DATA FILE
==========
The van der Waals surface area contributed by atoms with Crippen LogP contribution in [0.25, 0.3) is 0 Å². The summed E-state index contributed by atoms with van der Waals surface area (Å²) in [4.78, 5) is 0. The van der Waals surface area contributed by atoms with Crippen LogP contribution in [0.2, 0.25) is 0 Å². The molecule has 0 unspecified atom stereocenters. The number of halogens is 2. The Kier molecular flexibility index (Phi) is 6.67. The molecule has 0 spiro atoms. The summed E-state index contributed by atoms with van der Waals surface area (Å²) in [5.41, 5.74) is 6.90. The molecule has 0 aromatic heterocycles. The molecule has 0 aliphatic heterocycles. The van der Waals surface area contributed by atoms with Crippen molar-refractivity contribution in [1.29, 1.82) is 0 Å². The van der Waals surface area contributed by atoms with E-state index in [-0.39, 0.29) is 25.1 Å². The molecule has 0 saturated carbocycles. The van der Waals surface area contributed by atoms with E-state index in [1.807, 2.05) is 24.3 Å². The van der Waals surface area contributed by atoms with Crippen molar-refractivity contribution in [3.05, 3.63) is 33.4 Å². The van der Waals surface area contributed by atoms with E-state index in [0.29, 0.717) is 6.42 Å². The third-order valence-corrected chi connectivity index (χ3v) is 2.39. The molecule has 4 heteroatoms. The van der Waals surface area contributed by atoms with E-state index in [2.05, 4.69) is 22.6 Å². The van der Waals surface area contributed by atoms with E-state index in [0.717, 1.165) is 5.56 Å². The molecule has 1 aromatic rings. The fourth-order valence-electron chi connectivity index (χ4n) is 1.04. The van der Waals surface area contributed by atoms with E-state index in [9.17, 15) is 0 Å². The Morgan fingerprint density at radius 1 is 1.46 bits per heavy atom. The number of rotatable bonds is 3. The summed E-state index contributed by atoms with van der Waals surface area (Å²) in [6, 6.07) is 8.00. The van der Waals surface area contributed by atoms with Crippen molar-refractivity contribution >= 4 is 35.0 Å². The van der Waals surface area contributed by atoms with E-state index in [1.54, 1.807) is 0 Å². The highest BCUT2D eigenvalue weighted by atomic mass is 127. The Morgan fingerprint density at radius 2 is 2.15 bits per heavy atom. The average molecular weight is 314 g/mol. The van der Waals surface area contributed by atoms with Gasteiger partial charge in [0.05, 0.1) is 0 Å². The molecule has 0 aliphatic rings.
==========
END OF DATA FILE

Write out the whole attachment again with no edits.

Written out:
The van der Waals surface area contributed by atoms with Crippen LogP contribution in [0.25, 0.3) is 0 Å². The summed E-state index contributed by atoms with van der Waals surface area (Å²) in [4.78, 5) is 0. The van der Waals surface area contributed by atoms with Crippen LogP contribution in [0.2, 0.25) is 0 Å². The molecule has 0 unspecified atom stereocenters. The number of halogens is 2. The Kier molecular flexibility index (Phi) is 6.67. The molecule has 0 spiro atoms. The summed E-state index contributed by atoms with van der Waals surface area (Å²) in [5.41, 5.74) is 6.90. The molecule has 0 aromatic heterocycles. The molecule has 0 aliphatic heterocycles. The van der Waals surface area contributed by atoms with Crippen molar-refractivity contribution in [1.29, 1.82) is 0 Å². The van der Waals surface area contributed by atoms with E-state index in [-0.39, 0.29) is 25.1 Å². The molecule has 0 saturated carbocycles. The van der Waals surface area contributed by atoms with E-state index in [1.807, 2.05) is 24.3 Å². The van der Waals surface area contributed by atoms with Crippen molar-refractivity contribution in [3.05, 3.63) is 33.4 Å². The van der Waals surface area contributed by atoms with E-state index in [0.29, 0.717) is 6.42 Å². The third-order valence-corrected chi connectivity index (χ3v) is 2.39. The molecule has 4 heteroatoms. The van der Waals surface area contributed by atoms with E-state index in [2.05, 4.69) is 22.6 Å². The van der Waals surface area contributed by atoms with E-state index in [0.717, 1.165) is 5.56 Å². The molecule has 1 aromatic rings. The fourth-order valence-electron chi connectivity index (χ4n) is 1.04. The van der Waals surface area contributed by atoms with E-state index in [9.17, 15) is 0 Å². The Morgan fingerprint density at radius 1 is 1.46 bits per heavy atom. The number of rotatable bonds is 3. The summed E-state index contributed by atoms with van der Waals surface area (Å²) in [6, 6.07) is 8.00. The van der Waals surface area contributed by atoms with Crippen molar-refractivity contribution >= 4 is 35.0 Å². The van der Waals surface area contributed by atoms with E-state index in [1.54, 1.807) is 0 Å². The highest BCUT2D eigenvalue weighted by atomic mass is 127. The Morgan fingerprint density at radius 2 is 2.15 bits per heavy atom. The average molecular weight is 314 g/mol. The van der Waals surface area contributed by atoms with Gasteiger partial charge in [0.05, 0.1) is 0 Å². The molecule has 0 aliphatic rings.